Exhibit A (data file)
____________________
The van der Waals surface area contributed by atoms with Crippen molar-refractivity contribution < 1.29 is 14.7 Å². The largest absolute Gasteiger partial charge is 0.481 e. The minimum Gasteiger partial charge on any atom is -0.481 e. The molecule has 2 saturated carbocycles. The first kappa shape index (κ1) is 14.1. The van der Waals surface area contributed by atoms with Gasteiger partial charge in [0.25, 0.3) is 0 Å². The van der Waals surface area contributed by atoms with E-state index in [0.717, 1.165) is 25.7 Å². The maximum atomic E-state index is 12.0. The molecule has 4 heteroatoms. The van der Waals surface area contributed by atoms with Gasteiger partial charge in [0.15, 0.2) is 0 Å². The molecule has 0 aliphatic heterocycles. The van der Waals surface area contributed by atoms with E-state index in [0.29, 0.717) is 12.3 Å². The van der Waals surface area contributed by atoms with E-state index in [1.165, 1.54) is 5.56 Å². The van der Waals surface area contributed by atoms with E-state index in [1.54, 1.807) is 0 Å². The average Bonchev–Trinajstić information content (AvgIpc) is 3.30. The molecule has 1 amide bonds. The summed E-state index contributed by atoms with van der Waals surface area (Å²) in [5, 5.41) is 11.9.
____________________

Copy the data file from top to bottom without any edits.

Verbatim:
The van der Waals surface area contributed by atoms with Crippen molar-refractivity contribution < 1.29 is 14.7 Å². The largest absolute Gasteiger partial charge is 0.481 e. The minimum Gasteiger partial charge on any atom is -0.481 e. The molecule has 2 saturated carbocycles. The first kappa shape index (κ1) is 14.1. The van der Waals surface area contributed by atoms with Gasteiger partial charge in [0.25, 0.3) is 0 Å². The van der Waals surface area contributed by atoms with E-state index in [0.717, 1.165) is 25.7 Å². The maximum atomic E-state index is 12.0. The molecule has 4 heteroatoms. The van der Waals surface area contributed by atoms with Gasteiger partial charge in [0.15, 0.2) is 0 Å². The molecule has 0 aliphatic heterocycles. The van der Waals surface area contributed by atoms with E-state index in [0.29, 0.717) is 12.3 Å². The van der Waals surface area contributed by atoms with E-state index in [1.165, 1.54) is 5.56 Å². The van der Waals surface area contributed by atoms with E-state index in [1.54, 1.807) is 0 Å². The average Bonchev–Trinajstić information content (AvgIpc) is 3.30. The molecule has 1 amide bonds. The summed E-state index contributed by atoms with van der Waals surface area (Å²) in [5, 5.41) is 11.9.